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Two boys pass members of a Taliban Red Unit, an elite force, in Laghman province, Afghanistan, March 13, 2020. © 2020 Jim Huylebroek/The New York Times/Redux

(Sydney) – The Australian government should urgently help protect Afghan civilians who are at heightened risk under the new Taliban authorities, Human Rights Watch said today in a letter to Australia’s Prime Minister Scott Morrison.

The government should also increase assistance for refugees and civil society groups, and support resolutions at the United Nations Human Rights Council for human rights fact-finding and reporting in Afghanistan.

“Instead of scaling-up protection and support to Afghans in their time of need, the Australian government seems to be doing the bare minimum,” said Elaine Pearson, Australia director at Human Rights Watch. “The government should demonstrate its commitment to rights protection and join with Canada, Germany, the UK, and the US and create an additional pathway for Afghans at risk.”

Australia’s first evacuation flight from Kabul, a C-130 with 128 seats, departed on August 18, 2021, with 29 Australian citizens, Afghan nationals with visas, and a foreign official on board. Morrison said this was the first of several flights, depending on security conditions.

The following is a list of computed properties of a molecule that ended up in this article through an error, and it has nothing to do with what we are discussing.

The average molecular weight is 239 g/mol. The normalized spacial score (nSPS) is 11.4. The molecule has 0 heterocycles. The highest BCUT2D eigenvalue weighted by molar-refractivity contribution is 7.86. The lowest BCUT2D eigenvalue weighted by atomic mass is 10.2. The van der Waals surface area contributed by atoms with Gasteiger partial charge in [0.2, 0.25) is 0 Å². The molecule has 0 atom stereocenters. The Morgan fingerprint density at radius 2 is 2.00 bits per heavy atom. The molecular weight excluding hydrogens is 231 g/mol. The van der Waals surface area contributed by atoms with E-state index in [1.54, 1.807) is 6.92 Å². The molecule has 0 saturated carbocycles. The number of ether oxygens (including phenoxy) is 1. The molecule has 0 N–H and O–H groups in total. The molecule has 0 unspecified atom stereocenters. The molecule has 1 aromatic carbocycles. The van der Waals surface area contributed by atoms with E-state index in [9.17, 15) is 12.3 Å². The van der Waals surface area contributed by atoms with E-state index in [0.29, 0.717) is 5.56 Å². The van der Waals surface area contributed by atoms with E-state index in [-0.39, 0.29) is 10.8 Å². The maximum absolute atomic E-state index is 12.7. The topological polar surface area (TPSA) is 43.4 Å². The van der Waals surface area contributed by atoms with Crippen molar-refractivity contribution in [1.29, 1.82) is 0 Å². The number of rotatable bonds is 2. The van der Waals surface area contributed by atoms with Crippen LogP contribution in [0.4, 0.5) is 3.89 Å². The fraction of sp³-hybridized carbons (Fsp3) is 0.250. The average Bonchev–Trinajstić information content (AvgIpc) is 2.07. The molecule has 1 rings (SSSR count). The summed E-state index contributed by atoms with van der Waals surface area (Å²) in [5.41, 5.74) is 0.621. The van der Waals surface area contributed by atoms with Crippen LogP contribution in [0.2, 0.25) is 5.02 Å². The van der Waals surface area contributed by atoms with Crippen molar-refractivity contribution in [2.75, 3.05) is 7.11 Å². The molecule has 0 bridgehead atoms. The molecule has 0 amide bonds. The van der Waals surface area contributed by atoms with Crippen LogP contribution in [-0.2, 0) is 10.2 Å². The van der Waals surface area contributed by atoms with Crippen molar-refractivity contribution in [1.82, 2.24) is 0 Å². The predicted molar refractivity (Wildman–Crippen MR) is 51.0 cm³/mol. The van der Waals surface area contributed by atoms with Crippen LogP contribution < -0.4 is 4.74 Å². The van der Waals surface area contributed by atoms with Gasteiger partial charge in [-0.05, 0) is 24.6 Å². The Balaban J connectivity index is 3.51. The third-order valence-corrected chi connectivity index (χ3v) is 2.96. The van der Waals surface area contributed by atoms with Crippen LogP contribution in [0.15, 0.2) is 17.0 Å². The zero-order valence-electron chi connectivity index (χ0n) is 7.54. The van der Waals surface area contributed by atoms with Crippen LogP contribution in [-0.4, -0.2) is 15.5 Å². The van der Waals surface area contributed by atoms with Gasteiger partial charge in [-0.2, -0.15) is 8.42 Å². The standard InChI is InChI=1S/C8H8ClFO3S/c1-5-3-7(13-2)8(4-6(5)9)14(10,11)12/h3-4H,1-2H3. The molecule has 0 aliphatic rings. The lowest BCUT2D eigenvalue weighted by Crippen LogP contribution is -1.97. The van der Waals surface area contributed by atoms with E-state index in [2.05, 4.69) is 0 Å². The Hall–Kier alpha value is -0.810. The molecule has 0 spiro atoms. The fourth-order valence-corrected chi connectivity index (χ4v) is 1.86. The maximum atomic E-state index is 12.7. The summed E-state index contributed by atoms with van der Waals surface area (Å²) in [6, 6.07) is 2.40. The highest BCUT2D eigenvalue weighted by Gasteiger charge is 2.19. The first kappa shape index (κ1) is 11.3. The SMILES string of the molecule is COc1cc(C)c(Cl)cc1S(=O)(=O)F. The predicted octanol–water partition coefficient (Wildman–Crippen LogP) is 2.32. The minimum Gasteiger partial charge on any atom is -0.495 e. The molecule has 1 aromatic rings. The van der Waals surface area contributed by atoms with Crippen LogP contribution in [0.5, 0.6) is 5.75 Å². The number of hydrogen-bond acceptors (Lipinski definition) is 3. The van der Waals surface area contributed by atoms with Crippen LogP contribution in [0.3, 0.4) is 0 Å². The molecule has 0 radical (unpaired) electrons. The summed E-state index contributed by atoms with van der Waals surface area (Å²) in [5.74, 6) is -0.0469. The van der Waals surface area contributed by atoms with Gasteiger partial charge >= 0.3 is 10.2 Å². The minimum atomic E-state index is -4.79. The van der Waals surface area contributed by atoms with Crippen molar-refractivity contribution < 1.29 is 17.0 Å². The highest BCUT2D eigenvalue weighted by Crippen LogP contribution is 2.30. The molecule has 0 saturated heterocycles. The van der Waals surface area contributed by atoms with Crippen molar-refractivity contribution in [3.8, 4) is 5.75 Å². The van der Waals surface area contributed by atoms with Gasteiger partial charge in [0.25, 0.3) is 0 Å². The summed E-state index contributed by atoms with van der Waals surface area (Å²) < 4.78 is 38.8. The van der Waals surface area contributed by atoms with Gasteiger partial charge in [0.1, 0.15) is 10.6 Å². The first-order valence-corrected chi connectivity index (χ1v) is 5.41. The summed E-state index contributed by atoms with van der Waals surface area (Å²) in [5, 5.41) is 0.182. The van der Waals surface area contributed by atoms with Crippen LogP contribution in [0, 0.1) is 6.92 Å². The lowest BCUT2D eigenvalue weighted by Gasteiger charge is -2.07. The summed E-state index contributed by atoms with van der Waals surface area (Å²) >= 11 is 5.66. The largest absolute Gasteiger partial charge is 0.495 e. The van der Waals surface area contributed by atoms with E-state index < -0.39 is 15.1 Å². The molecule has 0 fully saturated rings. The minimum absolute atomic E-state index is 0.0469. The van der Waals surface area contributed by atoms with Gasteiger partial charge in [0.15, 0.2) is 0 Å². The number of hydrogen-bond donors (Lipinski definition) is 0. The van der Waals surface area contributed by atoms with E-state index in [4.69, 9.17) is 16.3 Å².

That day, Morrison said that “we’ll be able to provide around 3,000 visas” to Afghan refugees resettling as part of the existing annual humanitarian intake;13,750 refugees from all countries. While Canada and the United Kingdom have agreed to additional intakes of 20,000 refugees from Afghanistan to deal with the crisis, “Australia is not going into that territory,” Morrison said. He rejected calls to allow Afghans in Australia on temporary visas, who number at least 4,200, to be given a pathway to permanent residency or citizenship.

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